21 February 2012

The Calculus of Coming Home

This week's homework assignment for my therapist was deceivingly simple...answer the question "Why me?" with an answer more insightful than "Why not?"

I've said it before and I could say it a hundred more times. When I was 19, I volunteered to serve my country, not really understanding what I had gotten into. Seeing the military in it's most pure form (at war) made me feel like an upside down snowglobe, waiting for the fog of plastic snowflakes to settle to reveal some magnificent landscape. Reality is a total white-out right now, and I feel like someone spun me like a top and now I'm stumbling to walk in a straight line to the exit door.

Why me? Because it took drastic measures...the three days of notice, the 9 weeks of pre-deployment training, the adrenaline of being in a warzone for 6 months, the amazing people I met along the way, and the shock of reintegration into reality...for my stubborn brain to finally face some harsh realities. Realities that have been hiding for years under the treads of my Nikes, at the end of 16 digits imprinted on a piece of plastic, or at the bottom of a tall Starbuck's latte. This is happening because until last April, I maintained absolute control over nearly every detail of my life. Then suddenly I didn't...and instead of that making me furious (my own anticipated outcome), my loss of control was the most liberating thing that ever happened to me. And that made assimilating myself right into my former life not only painful but downright impossible.

It's no secret to those who know me best that I have this underlying urge to be a people-pleaser, all the while scorning such behavior in others. I guess my own act was so convincing that over the years I managed to fool myself into thinking it was genuine. Or something. I needed to be everyone's "person," their best friend and confidante. In my Air Force life, I am guilty of some covert political wrangling, carefully aligning myself with the "right people" at the "right times" without appearing (to myself) to be manipulative. It's a dirty game we all seem to play in this warped game of reality that is life as a military officer.

But at the end of the day, advice from a near stranger after four weeks at Fort Polk still makes the most sense, and has unlocked my answer to the question of "why me?" Before I met this Army officer, no one was ever brave enough to tell me that I was trying too hard, but I'm sure they noticed. Maybe it was just glaringly obvious right then, an experienced Army infrantryman watching an outsider struggling to assimilate into his world in a few short weeks. That was far beyond anything resembling my comfort zone. So I overcompensated. And he called me on it during a four hour conversation which began around midnight.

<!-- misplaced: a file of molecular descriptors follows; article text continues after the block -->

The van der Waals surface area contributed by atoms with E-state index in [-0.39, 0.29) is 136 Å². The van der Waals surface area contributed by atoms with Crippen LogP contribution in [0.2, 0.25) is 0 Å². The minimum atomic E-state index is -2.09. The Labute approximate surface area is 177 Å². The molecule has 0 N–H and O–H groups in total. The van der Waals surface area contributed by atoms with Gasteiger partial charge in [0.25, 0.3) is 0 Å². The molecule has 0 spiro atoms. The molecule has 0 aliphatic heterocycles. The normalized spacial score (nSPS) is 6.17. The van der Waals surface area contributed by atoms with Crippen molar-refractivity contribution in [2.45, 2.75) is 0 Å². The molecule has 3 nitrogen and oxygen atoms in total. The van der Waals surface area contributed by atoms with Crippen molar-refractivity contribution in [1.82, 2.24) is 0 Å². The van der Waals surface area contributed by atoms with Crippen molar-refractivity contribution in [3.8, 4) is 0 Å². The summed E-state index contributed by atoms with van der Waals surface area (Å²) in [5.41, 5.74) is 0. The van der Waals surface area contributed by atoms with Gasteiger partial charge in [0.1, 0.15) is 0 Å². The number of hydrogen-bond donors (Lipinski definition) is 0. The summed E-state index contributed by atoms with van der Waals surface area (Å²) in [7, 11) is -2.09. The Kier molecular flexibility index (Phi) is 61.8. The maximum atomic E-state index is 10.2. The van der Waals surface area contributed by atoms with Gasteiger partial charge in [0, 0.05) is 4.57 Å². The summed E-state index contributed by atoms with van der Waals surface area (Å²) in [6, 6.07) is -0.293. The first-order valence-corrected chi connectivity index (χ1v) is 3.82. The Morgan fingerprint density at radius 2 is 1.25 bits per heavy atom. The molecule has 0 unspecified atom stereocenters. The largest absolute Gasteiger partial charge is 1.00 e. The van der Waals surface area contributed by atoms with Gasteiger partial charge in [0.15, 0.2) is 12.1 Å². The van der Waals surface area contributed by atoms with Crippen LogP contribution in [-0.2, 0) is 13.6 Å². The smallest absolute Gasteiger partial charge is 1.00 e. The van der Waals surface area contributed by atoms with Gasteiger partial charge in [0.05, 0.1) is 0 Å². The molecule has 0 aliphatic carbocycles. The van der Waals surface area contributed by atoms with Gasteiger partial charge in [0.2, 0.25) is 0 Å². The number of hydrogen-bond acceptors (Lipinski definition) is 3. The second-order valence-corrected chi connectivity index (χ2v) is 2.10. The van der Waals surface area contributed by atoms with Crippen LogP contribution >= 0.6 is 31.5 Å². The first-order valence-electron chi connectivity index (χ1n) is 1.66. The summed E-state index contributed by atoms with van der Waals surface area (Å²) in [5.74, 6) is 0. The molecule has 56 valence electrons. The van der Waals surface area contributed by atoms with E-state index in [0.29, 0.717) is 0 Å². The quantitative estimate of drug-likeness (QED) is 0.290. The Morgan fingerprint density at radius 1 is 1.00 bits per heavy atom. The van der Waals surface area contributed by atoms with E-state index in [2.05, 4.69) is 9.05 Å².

"Lisa, you have got to stop trying to prove yourself and just be yourself," he'd said to me in an exasperated voice I would only tolerate from a bonafide badass, cigarette in one hand, beer in the other, sitting on the corner of the dirt road that led to our laundry trailer. It was probably three in the morning and his words buzzed around me like mosquitoes, lingering in the humidity, their wings quivering in the otherwise noiseless night.

In my mind I was tough as nails, but in reality I was uncomfortable in my own skin, a paradox that was not lost on me in the least as I sat in my Afghan connex some six months later, where for the first time in my adult life I gave myself permission to get lost in my own head. For ten years I had been successful in the Air Force  in spite of myself, somehow convinced that the only way to stand out was if I was willing to work harder than anyone else...and I was. Every day it felt like I, the English major, was trying to solve the quadratic equation with no idea of the values of a, b or c, where x equaled happiness and, well, the calculus of life just became too overwhelming...so instead I deferred to basic math. Five miles (by foot) plus eight ounces (by mug) plus 20 milligrams (by pill) equaled a version of happy that would just have to suffice at the moment.

Why me? Because Afghanistan was somehow the math professor who spoke English instead of Russian. The equations were no longer written in the Cyrillic alphabet. And the values of a, b, and c seemed like things I would possibly understand if I could just have a little more time to study. And if I made a conscious decision to apprentice under Issac Newton or John von Neumann instead of studying with a Teacher's Assistant.

So why me? Because why not? I'm ready. I can say without a shadow of a doubt that I've lived the most honest version of my own life, but in my mind, that was only possible in Afghanistan and isn't yet attainable in reality. I can also say that in my eyes, anything that gets me just one step closer to understanding the quadratic equation for happiness is worth every bit of the struggle. And solving for x is a journey I'm ready to take.

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